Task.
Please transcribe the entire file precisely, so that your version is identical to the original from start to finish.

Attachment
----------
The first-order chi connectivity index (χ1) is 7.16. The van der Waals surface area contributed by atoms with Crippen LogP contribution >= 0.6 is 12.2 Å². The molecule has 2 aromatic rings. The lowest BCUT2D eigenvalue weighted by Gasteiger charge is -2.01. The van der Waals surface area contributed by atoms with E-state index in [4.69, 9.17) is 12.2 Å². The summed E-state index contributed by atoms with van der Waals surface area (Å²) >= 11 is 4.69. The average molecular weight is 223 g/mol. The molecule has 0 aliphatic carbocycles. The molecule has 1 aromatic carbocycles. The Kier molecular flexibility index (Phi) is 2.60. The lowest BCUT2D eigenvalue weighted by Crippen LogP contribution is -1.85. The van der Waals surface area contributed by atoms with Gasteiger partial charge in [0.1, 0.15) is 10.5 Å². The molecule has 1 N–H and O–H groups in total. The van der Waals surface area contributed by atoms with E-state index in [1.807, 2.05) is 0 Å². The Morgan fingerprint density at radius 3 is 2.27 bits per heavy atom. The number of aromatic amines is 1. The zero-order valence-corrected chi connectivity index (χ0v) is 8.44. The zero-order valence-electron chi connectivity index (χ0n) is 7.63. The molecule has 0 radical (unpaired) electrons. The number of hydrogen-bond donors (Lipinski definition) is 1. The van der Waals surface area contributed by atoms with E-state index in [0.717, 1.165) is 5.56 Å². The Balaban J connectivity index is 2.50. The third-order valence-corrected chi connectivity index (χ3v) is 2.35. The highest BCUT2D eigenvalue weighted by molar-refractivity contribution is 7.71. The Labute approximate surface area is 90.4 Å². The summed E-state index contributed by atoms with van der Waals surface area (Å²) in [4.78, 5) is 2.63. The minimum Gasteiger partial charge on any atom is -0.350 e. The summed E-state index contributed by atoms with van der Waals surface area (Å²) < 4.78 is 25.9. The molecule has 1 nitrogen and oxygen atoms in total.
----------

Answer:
The first-order chi connectivity index (χ1) is 7.16. The van der Waals surface area contributed by atoms with Crippen LogP contribution >= 0.6 is 12.2 Å². The molecule has 2 aromatic rings. The lowest BCUT2D eigenvalue weighted by Gasteiger charge is -2.01. The van der Waals surface area contributed by atoms with E-state index in [4.69, 9.17) is 12.2 Å². The summed E-state index contributed by atoms with van der Waals surface area (Å²) >= 11 is 4.69. The average molecular weight is 223 g/mol. The molecule has 0 aliphatic carbocycles. The molecule has 1 aromatic carbocycles. The Kier molecular flexibility index (Phi) is 2.60. The lowest BCUT2D eigenvalue weighted by Crippen LogP contribution is -1.85. The van der Waals surface area contributed by atoms with Gasteiger partial charge in [0.1, 0.15) is 10.5 Å². The molecule has 1 N–H and O–H groups in total. The van der Waals surface area contributed by atoms with E-state index in [1.807, 2.05) is 0 Å². The Morgan fingerprint density at radius 3 is 2.27 bits per heavy atom. The number of aromatic amines is 1. The zero-order valence-corrected chi connectivity index (χ0v) is 8.44. The zero-order valence-electron chi connectivity index (χ0n) is 7.63. The molecule has 0 radical (unpaired) electrons. The number of hydrogen-bond donors (Lipinski definition) is 1. The van der Waals surface area contributed by atoms with E-state index in [0.717, 1.165) is 5.56 Å². The Balaban J connectivity index is 2.50. The third-order valence-corrected chi connectivity index (χ3v) is 2.35. The highest BCUT2D eigenvalue weighted by molar-refractivity contribution is 7.71. The Labute approximate surface area is 90.4 Å². The summed E-state index contributed by atoms with van der Waals surface area (Å²) in [4.78, 5) is 2.63. The minimum Gasteiger partial charge on any atom is -0.350 e. The summed E-state index contributed by atoms with van der Waals surface area (Å²) < 4.78 is 25.9. The molecule has 1 nitrogen and oxygen atoms in total.